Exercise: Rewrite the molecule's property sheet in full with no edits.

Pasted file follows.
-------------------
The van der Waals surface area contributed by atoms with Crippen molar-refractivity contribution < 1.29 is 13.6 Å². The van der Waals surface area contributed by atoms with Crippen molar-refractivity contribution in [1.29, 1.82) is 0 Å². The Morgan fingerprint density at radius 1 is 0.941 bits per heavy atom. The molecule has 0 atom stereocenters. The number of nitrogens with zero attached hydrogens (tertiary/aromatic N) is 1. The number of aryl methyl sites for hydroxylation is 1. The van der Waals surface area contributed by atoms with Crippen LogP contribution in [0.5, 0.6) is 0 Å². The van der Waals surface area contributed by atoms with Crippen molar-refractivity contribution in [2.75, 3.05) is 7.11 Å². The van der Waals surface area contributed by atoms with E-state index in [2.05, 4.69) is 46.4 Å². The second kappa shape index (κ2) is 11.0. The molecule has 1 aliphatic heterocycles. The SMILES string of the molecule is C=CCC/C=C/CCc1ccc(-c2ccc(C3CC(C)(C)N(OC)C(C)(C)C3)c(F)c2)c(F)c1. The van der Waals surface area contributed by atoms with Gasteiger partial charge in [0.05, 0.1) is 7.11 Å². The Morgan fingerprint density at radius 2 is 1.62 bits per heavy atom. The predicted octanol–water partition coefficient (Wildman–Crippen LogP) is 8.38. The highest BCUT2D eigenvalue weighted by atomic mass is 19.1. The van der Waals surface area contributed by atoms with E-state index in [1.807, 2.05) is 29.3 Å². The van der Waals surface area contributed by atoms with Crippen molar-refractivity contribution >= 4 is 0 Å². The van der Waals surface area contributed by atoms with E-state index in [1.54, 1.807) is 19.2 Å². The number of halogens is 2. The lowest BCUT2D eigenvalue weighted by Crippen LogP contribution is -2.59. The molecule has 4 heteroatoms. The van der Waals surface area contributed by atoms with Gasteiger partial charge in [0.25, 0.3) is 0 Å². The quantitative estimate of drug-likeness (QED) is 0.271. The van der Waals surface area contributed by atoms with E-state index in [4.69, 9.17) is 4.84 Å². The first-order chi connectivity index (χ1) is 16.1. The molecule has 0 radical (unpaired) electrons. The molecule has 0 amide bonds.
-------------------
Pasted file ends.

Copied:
The van der Waals surface area contributed by atoms with Crippen molar-refractivity contribution < 1.29 is 13.6 Å². The van der Waals surface area contributed by atoms with Crippen molar-refractivity contribution in [1.29, 1.82) is 0 Å². The Morgan fingerprint density at radius 1 is 0.941 bits per heavy atom. The molecule has 0 atom stereocenters. The number of nitrogens with zero attached hydrogens (tertiary/aromatic N) is 1. The number of aryl methyl sites for hydroxylation is 1. The van der Waals surface area contributed by atoms with Crippen LogP contribution in [0.5, 0.6) is 0 Å². The van der Waals surface area contributed by atoms with Crippen molar-refractivity contribution in [2.75, 3.05) is 7.11 Å². The van der Waals surface area contributed by atoms with E-state index in [2.05, 4.69) is 46.4 Å². The second kappa shape index (κ2) is 11.0. The molecule has 1 aliphatic heterocycles. The SMILES string of the molecule is C=CCC/C=C/CCc1ccc(-c2ccc(C3CC(C)(C)N(OC)C(C)(C)C3)c(F)c2)c(F)c1. The van der Waals surface area contributed by atoms with Gasteiger partial charge in [0.05, 0.1) is 7.11 Å². The Morgan fingerprint density at radius 2 is 1.62 bits per heavy atom. The predicted octanol–water partition coefficient (Wildman–Crippen LogP) is 8.38. The highest BCUT2D eigenvalue weighted by atomic mass is 19.1. The van der Waals surface area contributed by atoms with E-state index in [1.807, 2.05) is 29.3 Å². The van der Waals surface area contributed by atoms with Crippen molar-refractivity contribution >= 4 is 0 Å². The van der Waals surface area contributed by atoms with E-state index in [1.54, 1.807) is 19.2 Å². The number of halogens is 2. The lowest BCUT2D eigenvalue weighted by Crippen LogP contribution is -2.59. The molecule has 4 heteroatoms. The van der Waals surface area contributed by atoms with Gasteiger partial charge in [0.25, 0.3) is 0 Å². The quantitative estimate of drug-likeness (QED) is 0.271. The van der Waals surface area contributed by atoms with E-state index in [4.69, 9.17) is 4.84 Å². The first-order chi connectivity index (χ1) is 16.1. The molecule has 0 radical (unpaired) electrons. The molecule has 0 amide bonds.